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Central Lines

Identifying a Vein for CVC Insertion



    • Do

    • Think about the future plan for this patient, and whether this site will be needed for any other access
    • Don't

    • Don’t insert a needle through a burn, oedema or infected tissue
    • Don’t insert a CVC into an area with localised deformity, e.g. clavicular or femoral fracture
    • Don’t insert a subclavian CVC on the same side as a pacemaker
    • Don’t insert a subclavian CVC into a coagulopathic patient
    • Avoid a femoral CVC in a patient who is incontinent - especially of faeces

Internal Jugular Vein

    • Look

    • Between the two heads of the sternocleidomastoid muscle - ask the patient to turn their head.
  • To identify the vein using ultrasound, place the probe between the two heads of the sternocleidomastoid and look for a large-bore, non-pulsating, collapsible vessel lateral to the carotid artery.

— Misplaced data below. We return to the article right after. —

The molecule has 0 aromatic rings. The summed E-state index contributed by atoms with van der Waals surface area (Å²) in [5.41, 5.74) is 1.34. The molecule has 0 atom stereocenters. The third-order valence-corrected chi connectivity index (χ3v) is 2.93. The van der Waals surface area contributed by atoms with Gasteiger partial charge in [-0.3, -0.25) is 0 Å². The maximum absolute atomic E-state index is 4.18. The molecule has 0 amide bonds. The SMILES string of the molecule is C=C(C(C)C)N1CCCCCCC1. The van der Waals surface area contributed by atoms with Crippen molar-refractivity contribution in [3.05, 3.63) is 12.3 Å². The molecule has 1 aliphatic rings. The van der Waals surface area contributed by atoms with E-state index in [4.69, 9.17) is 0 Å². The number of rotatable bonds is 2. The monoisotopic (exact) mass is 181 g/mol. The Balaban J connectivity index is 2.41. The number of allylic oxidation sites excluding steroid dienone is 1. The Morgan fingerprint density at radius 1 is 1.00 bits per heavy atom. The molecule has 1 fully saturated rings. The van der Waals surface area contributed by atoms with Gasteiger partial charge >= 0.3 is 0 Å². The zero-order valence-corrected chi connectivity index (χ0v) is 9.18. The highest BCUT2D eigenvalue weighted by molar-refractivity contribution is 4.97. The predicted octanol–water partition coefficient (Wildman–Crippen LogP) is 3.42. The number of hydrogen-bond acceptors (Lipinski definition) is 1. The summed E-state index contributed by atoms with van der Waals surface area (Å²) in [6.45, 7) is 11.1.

• Considerations

    • Use the right internal jugular vein where possible, due to its larger diameter and proximity to the superior vena cava.

Subclavian Vein

  • Identify the junction of the medial third and lateral two-thirds of the clavicle. The needle should be inserted 1cm inferior and lateral to this, pointing toward the sternal notch, upward and away from the underlying lung apex.
    • Considerations

    • Avoid in patients with clavicular fracture
    • Avoid in coagulopathic patients, as it is impossible to compress the artery if it is punctured
    • Avoid on the same side as a pacemaker

Femoral Vein

  • To identify the vein using ultrasound, place the probe in the groin over the femoral triangle, below the inguinal ligament. Look for a large-bore, non-pulsating, collapsible vessel medial to the femoral artery.
    • Considerations

    • Makes ambulation difficult
    • Preferred for coagulopathic patients, due to ability to compress the site
    • Higher risk of infection
    • Higher risk of thrombosis
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